I also tried the Diamondback with 90 proof Bulleit Rye and Alberta Dark Rye. Both were just fine, but I give the slight edge to the one named after a Canadian province. It wasn’t the fact that it’s makers finally decided to send me a replacement bottle after the incident of the torn off plastic thingy, at least I don’t think it was. It’s just the gentler, sweeter flavor seemed to mellow out this fire-breathing turtle of a concoction.

  

Drink of the Week: The Algonquin

the Algonquin.As a teenager, I found myself seriously infatuated with an older women. So great was the age difference that she had actually been dead since I was in kindergarten.

Legendary wit and poet laureate of dissipated enlightenment, Dorothy Parker was probably the most interesting of the literary lights that graced New York’s Algonquin Hotel’s famed round table of notable quipsters. The informal gang o’ pals also included humorist Robert Benchley (Parker’s platonic bff), and critic Alexander Wolcott. Another great wit in the group, Harpo Marx, like Teller after him, never said a word when the cameras and microphones were on, but apparently could chat up a storm on his own time.

Now, to be honest, while the Algonquin crew and especially the wondrous Ms. Parker definitely enjoyed more than their share of cocktails, there’s no evidence they actually ever sipped a single Algonquin. Still, they should have. It’s a dry, sophisticated drink, a fruity twist on the Perfect Manhattan that’s a really solid addition to the cannon of Prohibition-era beverages.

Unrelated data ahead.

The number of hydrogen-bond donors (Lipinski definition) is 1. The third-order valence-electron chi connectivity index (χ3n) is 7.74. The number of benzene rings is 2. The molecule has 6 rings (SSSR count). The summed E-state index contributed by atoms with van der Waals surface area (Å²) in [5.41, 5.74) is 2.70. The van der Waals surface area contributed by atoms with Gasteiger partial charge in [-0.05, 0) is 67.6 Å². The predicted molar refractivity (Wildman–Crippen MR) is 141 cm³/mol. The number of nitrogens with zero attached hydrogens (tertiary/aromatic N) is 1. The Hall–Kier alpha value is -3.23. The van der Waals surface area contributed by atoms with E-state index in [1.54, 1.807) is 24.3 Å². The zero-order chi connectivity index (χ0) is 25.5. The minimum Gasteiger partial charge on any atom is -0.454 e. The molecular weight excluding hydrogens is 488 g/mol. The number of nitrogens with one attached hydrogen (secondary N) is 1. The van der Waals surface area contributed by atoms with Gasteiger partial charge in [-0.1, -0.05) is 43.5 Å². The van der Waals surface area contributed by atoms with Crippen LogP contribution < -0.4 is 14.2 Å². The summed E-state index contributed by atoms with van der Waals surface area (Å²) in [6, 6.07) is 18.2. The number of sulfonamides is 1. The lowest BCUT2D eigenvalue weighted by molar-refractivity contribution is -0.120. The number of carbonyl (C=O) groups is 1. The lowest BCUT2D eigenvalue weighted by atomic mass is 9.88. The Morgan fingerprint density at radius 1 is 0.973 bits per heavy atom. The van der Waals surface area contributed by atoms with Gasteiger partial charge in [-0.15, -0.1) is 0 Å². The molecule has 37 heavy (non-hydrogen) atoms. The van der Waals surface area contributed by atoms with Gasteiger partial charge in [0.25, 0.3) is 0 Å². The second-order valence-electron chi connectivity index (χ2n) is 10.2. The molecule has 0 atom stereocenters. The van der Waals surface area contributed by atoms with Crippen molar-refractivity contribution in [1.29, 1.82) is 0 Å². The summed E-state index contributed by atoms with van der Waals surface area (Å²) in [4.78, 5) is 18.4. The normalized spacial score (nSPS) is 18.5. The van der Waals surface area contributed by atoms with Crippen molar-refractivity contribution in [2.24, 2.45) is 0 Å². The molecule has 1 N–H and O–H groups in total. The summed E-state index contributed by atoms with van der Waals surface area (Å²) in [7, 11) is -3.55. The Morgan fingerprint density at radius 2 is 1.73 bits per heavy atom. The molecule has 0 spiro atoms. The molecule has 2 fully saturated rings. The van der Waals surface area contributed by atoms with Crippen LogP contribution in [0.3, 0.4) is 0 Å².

Yes, we have no indication that they ever had the drink, but also no proof that they didn’t. I chose, therefore, to print the legend. Let’s just assume that the woman who we are told said ““If all the girls who attended the Yale prom were laid end to end, I wouldn’t be a bit surprised” and the man who opined that “Candy is dandy, but liquor is quicker” enjoyed an Algonquin together. It’ll taste better that way.

The Algonquin

2 ounces rye whiskey
1 ounce pineapple juice
1 ounce dry vermouth
1 maraschino cherry (desirable garnish)
1 mint leaf (optional, but intriguing, garnish)

Combine your whiskey, juice, and vermouth in a mixing vessel with the usual ton of ice. Some think you should stir it, but I say they’re wrong. Shake the dang thing vigorously and strain into a large, chilled cocktail glass. If you want smaller portions, or have small cocktail glasses, simply use 1 1/2 ounces whiskey to 3/4 ounce each pineapple juice and vermouth. Toast which ever Algonquin Round Table member you choose, but I choose the amazing Dorothy.

****
The particular example of an Algonquin pictured above was not crafted by your humble boozescribe, but comes courtesy of ace mixologist, Ian, at my neighborhood watering hole, Tonga Hut. Following my instructions, Ian added a high-end Luxardo maraschino cherry and threw on a mint leaf on top, departing from the classic recipe with a Tonga Hut trademark.

Making the drink at home, I had good luck with a number of different brands. Like Ian, I found that using 100 proof Rittenhouse Rye yielded an excellent result. I’m not the world’s biggest fan of Old Overholt — increasingly the default rye at craft bars nevertheless — but it still yielded a decent, if slightly more astringent, beverage. I also enjoyed killing my bottle of sweet Redemption Rye for an Algonquin’s sake.

As for vermouths, I vacillated between your basic Martini and the fancier Dolin’s. The former was smooth and relaxed while the latter added a bit of spice. Oddly enough, I think I lean towards a simpler, dryer rye for an Algonquin.